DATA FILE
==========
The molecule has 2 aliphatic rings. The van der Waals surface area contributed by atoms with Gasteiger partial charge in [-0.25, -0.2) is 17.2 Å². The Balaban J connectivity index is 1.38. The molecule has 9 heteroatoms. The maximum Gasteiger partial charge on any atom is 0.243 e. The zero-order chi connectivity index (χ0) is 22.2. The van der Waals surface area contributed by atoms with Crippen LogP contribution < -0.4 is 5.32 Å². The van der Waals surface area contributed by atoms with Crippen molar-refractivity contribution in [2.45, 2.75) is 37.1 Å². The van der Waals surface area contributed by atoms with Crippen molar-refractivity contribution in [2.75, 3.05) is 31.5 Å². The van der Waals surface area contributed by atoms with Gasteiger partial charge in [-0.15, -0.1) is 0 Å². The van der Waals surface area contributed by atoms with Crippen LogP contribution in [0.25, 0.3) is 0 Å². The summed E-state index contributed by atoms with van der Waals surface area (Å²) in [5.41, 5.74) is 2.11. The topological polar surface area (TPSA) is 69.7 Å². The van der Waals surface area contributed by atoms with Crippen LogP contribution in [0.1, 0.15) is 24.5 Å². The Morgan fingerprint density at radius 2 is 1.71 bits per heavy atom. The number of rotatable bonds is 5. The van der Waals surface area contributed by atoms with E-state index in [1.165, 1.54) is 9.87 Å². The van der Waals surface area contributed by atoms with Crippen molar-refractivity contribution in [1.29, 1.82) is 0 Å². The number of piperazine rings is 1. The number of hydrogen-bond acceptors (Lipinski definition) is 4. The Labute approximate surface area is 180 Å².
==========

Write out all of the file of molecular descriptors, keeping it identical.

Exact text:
The molecule has 2 aliphatic rings. The van der Waals surface area contributed by atoms with Gasteiger partial charge in [-0.25, -0.2) is 17.2 Å². The Balaban J connectivity index is 1.38. The molecule has 9 heteroatoms. The maximum Gasteiger partial charge on any atom is 0.243 e. The zero-order chi connectivity index (χ0) is 22.2. The van der Waals surface area contributed by atoms with Crippen LogP contribution < -0.4 is 5.32 Å². The van der Waals surface area contributed by atoms with Crippen molar-refractivity contribution in [2.45, 2.75) is 37.1 Å². The van der Waals surface area contributed by atoms with Crippen molar-refractivity contribution in [2.75, 3.05) is 31.5 Å². The van der Waals surface area contributed by atoms with Gasteiger partial charge in [-0.15, -0.1) is 0 Å². The van der Waals surface area contributed by atoms with Crippen LogP contribution in [0.25, 0.3) is 0 Å². The summed E-state index contributed by atoms with van der Waals surface area (Å²) in [5.41, 5.74) is 2.11. The topological polar surface area (TPSA) is 69.7 Å². The van der Waals surface area contributed by atoms with Crippen LogP contribution in [0.1, 0.15) is 24.5 Å². The Morgan fingerprint density at radius 2 is 1.71 bits per heavy atom. The number of rotatable bonds is 5. The van der Waals surface area contributed by atoms with E-state index in [1.165, 1.54) is 9.87 Å². The van der Waals surface area contributed by atoms with Crippen molar-refractivity contribution in [1.29, 1.82) is 0 Å². The number of piperazine rings is 1. The number of hydrogen-bond acceptors (Lipinski definition) is 4. The Labute approximate surface area is 180 Å².